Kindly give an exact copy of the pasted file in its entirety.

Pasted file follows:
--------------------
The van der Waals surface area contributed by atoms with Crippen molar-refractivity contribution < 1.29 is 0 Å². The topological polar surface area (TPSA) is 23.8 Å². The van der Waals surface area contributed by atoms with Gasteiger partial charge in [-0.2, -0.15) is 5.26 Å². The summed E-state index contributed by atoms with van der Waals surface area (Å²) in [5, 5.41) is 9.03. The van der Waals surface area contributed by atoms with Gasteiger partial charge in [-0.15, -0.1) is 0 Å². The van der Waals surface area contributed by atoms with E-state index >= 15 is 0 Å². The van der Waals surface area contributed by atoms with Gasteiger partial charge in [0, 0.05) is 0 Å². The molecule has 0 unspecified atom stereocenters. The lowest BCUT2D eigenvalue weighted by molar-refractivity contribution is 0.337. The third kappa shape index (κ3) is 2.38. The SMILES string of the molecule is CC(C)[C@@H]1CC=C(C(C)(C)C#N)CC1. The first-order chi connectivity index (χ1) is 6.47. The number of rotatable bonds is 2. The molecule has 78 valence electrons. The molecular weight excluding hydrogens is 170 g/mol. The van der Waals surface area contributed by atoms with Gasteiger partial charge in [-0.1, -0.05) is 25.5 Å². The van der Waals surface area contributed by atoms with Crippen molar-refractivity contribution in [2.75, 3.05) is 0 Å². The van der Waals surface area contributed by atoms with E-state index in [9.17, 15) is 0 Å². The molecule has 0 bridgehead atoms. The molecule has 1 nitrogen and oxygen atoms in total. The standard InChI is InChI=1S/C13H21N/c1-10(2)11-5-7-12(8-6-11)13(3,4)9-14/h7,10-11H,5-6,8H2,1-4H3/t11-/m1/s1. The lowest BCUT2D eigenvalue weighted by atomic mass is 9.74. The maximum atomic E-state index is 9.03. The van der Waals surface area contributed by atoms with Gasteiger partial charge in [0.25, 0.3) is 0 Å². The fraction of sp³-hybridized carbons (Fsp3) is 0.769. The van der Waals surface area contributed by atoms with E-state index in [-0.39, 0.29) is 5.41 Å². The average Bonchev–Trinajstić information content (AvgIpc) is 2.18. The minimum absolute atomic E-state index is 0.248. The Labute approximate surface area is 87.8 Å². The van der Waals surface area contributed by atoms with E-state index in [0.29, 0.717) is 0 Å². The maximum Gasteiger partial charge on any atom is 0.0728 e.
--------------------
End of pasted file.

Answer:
The van der Waals surface area contributed by atoms with Crippen molar-refractivity contribution < 1.29 is 0 Å². The topological polar surface area (TPSA) is 23.8 Å². The van der Waals surface area contributed by atoms with Gasteiger partial charge in [-0.2, -0.15) is 5.26 Å². The summed E-state index contributed by atoms with van der Waals surface area (Å²) in [5, 5.41) is 9.03. The van der Waals surface area contributed by atoms with Gasteiger partial charge in [-0.15, -0.1) is 0 Å². The van der Waals surface area contributed by atoms with E-state index >= 15 is 0 Å². The van der Waals surface area contributed by atoms with Gasteiger partial charge in [0, 0.05) is 0 Å². The molecule has 0 unspecified atom stereocenters. The lowest BCUT2D eigenvalue weighted by molar-refractivity contribution is 0.337. The third kappa shape index (κ3) is 2.38. The SMILES string of the molecule is CC(C)[C@@H]1CC=C(C(C)(C)C#N)CC1. The first-order chi connectivity index (χ1) is 6.47. The number of rotatable bonds is 2. The molecule has 78 valence electrons. The molecular weight excluding hydrogens is 170 g/mol. The van der Waals surface area contributed by atoms with Gasteiger partial charge in [-0.1, -0.05) is 25.5 Å². The van der Waals surface area contributed by atoms with Crippen molar-refractivity contribution in [2.75, 3.05) is 0 Å². The van der Waals surface area contributed by atoms with E-state index in [9.17, 15) is 0 Å². The molecule has 0 bridgehead atoms. The molecule has 1 nitrogen and oxygen atoms in total. The standard InChI is InChI=1S/C13H21N/c1-10(2)11-5-7-12(8-6-11)13(3,4)9-14/h7,10-11H,5-6,8H2,1-4H3/t11-/m1/s1. The lowest BCUT2D eigenvalue weighted by atomic mass is 9.74. The maximum atomic E-state index is 9.03. The van der Waals surface area contributed by atoms with Gasteiger partial charge in [0.25, 0.3) is 0 Å². The fraction of sp³-hybridized carbons (Fsp3) is 0.769. The van der Waals surface area contributed by atoms with E-state index in [-0.39, 0.29) is 5.41 Å². The average Bonchev–Trinajstić information content (AvgIpc) is 2.18. The minimum absolute atomic E-state index is 0.248. The Labute approximate surface area is 87.8 Å². The van der Waals surface area contributed by atoms with E-state index in [0.29, 0.717) is 0 Å². The maximum Gasteiger partial charge on any atom is 0.0728 e.